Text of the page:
MaxY = Mathf.Max (MaxY, y);

            XValues.Add (x);
            YValues.Add (y);

            DataList.Add (data);
        }

        file.Close ();
    }
}

Now it is easy to convert the parsed data into a Dataset that we can use:

private Data[,] Data;

private void GenerateDataSet()
{
    Data = new Data[XValues.Count, YValues.Count];

    for (int x = 0; x < XValues.Count; x++) {
        for (int y = 0; y < YValues.Count; y++) {
            Data [x, y] = DataList [x + y * XValues.Count];
        }
    }   
}

If we visualize this data now, we get the following:

enter image description here

In order to smooth this out, we are going to add values in between and interpolate based on the distance between known node values:

float[,] Interpolated;

private void Interpolate()
{
    int steps = 25;

    Interpolated = new float[Data.GetLength (0) * steps, Data.GetLength (1) * steps];

    for (int y = 0; y < Interpolated.GetLength (1) - steps; y++) {

        for (int x = 0; x < Interpolated.GetLength (0) - steps; x++) {

            int x1 = x / steps;
            int x2 = x1 + 1;
            int y1 = y / steps;
            int y2 = y1 + 1;

            float distance1 = (new Vector2 (x, y) - new Vector2 (x1 * steps, y1 * steps)).magnitude;
            float distance2 = (new Vector2 (x, y) - new Vector2 (x1 * steps, y2 * steps)).magnitude;
            float distance3 = (new Vector2 (x, y) - new Vector2 (x2 * steps, y1 * steps)).magnitude;
            float distance4 = (new Vector2 (x, y) - new Vector2 (x2 * steps, y2 * steps)).magnitude;

            float value1 = Data [x1, y1].Value;
            float value2 = Data [x1, y2].Value;
            float value3 = Data [x2, y1].Value;
            float value4 = Data [x2, y2].Value;

            int totalCount = 0;

            int count = steps - (int)distance1;
            count = Mathf.Max (count, 0);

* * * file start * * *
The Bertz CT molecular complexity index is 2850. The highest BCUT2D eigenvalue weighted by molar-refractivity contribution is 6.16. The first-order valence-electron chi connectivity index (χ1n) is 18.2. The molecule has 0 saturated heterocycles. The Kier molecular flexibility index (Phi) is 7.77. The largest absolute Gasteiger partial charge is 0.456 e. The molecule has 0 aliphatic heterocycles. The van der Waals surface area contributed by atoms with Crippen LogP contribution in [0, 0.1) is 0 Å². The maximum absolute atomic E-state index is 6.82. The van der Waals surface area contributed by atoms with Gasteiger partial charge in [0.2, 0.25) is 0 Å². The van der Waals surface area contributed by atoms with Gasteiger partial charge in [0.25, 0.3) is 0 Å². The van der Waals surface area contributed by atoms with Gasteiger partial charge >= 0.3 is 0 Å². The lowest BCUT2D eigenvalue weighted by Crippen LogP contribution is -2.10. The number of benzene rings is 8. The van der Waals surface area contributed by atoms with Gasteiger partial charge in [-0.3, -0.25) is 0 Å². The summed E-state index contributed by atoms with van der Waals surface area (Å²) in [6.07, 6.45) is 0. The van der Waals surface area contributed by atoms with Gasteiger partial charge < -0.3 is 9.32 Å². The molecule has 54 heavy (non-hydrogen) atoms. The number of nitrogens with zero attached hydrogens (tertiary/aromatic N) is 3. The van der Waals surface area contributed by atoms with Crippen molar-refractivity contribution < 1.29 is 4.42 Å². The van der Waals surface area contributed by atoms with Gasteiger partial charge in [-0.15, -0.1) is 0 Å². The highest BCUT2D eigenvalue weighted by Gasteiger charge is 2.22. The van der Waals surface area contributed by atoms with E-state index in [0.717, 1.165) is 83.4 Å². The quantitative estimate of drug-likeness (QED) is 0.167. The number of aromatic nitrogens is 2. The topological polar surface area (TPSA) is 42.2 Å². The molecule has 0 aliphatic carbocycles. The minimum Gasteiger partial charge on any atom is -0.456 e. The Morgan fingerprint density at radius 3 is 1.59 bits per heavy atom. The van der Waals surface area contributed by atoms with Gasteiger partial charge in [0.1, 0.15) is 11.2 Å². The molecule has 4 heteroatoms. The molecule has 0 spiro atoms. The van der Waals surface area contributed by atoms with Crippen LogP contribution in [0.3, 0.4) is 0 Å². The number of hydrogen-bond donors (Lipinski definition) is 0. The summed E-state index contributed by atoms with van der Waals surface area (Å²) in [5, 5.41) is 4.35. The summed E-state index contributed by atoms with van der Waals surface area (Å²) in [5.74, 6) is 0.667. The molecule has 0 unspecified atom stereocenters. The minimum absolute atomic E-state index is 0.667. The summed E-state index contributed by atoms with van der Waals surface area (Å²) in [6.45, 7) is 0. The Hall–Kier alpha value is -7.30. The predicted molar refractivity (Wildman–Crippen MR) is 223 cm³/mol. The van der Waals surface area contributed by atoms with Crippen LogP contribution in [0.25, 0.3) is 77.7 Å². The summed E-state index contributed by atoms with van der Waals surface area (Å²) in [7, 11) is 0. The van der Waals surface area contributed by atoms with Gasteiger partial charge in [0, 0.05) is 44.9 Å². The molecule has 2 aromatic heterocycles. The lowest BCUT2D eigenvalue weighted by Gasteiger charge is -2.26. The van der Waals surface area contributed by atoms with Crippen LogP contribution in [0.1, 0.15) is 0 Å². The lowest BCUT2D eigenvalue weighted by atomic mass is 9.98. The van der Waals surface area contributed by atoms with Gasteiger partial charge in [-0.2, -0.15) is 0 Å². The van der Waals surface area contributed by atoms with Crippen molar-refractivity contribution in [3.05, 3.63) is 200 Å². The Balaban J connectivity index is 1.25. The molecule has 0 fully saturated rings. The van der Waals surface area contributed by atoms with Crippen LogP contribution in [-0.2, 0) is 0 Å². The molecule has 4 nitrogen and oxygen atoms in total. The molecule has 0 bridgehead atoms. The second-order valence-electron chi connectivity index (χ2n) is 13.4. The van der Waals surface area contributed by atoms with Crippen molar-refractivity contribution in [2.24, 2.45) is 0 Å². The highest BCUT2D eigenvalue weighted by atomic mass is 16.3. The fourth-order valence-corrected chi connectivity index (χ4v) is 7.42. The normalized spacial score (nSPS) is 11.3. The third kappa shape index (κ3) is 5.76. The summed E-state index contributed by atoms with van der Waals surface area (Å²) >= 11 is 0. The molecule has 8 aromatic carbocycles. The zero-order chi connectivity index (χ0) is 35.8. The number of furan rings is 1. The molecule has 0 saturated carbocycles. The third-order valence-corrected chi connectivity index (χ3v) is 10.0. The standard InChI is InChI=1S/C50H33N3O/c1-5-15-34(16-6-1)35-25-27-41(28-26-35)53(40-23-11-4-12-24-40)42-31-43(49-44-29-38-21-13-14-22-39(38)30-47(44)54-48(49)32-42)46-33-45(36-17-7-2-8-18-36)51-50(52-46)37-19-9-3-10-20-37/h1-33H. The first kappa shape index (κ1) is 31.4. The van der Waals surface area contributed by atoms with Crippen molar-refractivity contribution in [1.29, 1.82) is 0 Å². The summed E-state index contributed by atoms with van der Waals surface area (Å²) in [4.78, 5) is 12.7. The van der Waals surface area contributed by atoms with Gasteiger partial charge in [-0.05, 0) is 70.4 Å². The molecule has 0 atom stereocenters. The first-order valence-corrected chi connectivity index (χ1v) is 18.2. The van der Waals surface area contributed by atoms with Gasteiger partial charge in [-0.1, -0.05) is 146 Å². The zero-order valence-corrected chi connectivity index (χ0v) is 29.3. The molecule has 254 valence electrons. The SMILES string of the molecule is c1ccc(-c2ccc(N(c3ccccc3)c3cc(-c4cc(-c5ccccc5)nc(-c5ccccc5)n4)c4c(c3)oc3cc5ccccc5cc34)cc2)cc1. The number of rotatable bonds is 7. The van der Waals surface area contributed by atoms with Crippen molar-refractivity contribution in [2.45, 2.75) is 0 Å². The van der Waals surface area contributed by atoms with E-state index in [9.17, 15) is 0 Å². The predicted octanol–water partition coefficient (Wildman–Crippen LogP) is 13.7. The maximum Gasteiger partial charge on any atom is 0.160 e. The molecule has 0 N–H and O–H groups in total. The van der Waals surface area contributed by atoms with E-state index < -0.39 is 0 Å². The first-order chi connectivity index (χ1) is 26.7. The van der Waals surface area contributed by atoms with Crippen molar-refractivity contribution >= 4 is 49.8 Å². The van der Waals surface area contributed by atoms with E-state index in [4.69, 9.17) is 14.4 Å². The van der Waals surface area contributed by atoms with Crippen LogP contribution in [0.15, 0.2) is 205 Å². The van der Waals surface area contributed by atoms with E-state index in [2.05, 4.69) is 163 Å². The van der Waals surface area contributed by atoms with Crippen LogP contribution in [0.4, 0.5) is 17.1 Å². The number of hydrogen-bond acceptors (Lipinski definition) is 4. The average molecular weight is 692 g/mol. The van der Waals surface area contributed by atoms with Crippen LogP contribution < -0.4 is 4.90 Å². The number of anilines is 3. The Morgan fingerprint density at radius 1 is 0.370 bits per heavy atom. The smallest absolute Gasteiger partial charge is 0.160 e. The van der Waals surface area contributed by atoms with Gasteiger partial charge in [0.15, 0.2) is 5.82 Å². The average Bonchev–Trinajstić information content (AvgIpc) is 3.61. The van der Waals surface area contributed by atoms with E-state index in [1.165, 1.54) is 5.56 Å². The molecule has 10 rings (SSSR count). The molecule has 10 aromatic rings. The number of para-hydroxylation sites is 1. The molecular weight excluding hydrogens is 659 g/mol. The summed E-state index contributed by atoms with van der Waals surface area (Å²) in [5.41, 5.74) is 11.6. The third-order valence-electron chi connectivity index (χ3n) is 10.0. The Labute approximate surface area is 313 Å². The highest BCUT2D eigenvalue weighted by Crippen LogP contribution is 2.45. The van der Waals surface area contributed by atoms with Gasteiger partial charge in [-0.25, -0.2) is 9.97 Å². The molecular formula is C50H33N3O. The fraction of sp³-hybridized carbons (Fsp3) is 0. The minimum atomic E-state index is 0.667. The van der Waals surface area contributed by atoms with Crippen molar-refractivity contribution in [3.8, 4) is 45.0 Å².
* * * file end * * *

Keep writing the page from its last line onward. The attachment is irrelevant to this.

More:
float total = value1 * count;
            totalCount += count;

            count = steps - (int)distance2;
            count = Mathf.Max (count, 0);
            total += value2 * count;
            totalCount += count;

            count = steps - (int)distance3;
            count = Mathf.Max (count, 0);
            total += value3 * count;
            totalCount += count;

            count = steps - (int)distance4;
            count = Mathf.Max (count, 0);
            total += value4 * count;
            totalCount += count;

            total = total / (float)totalCount;

            Interpolated [x, y] = total;
        }
    }
}

Now if we draw this interpolated data, we get something that looks a lot more like what you are trying to output. Here is the Texture generation code that was used:

public Texture2D GetHeatMapTexture()
{
    int width = Interpolated.GetLength (0);
    int height = Interpolated.GetLength (1);

    var texture = new Texture2D (width, height);
    var pixels = new Color[width * height];

    for (var x = 0; x < width; x++)
    {
        for (var y = 0; y < height; y++)
        {               
            float value = Interpolated [x,y];

            float normalized = (value - Min) / (Max - Min);
            normalized *= Colors.Length;
            int colorValue = (int)normalized;
            colorValue = Mathf.Clamp (colorValue, 0, 19);

            pixels [x + y * width] = Colors [colorValue];
        }
    }

    texture.SetPixels(pixels);
    texture.wrapMode = TextureWrapMode.Clamp;
    texture.filterMode = FilterMode.Point;
    texture.Apply();
    return texture;
}

And here is what it looks like with your provided dataset:

enter image description here

There are probably better ways to accomplish this result, but at least this can provide you with a way to at least get started doing what it is you are trying to do.

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  • 1
    \$\begingroup\$ Thanks Jon this is amazing; and sorry I didn't appreciate your asking for sample data first. \$\endgroup\$ – ali Jun 6 '16 at 20:00
  • \$\begingroup\$ No problem at all. The problem looked like fun to tackle, so that is why I was asking for it. Let me know if you have any questions about the above implementation. \$\endgroup\$ – jgallant Jun 6 '16 at 20:07
  • \$\begingroup\$ I believe in Java you can initialize a color with all integers out of 255, so you can get rid of the division. \$\endgroup\$ – Kyranstar Jun 21 '16 at 16:55
  • \$\begingroup\$ @Kyranstar The code above is not java, it is C#. More specifically it is utilizing the Unity Color class. You will of course have to port this code to whatever platform it is you are developing with. \$\endgroup\$ – jgallant Jun 21 '16 at 16:56
  • \$\begingroup\$ Oh sorry, I didn't look closely enough. \$\endgroup\$ – Kyranstar Jun 21 '16 at 16:57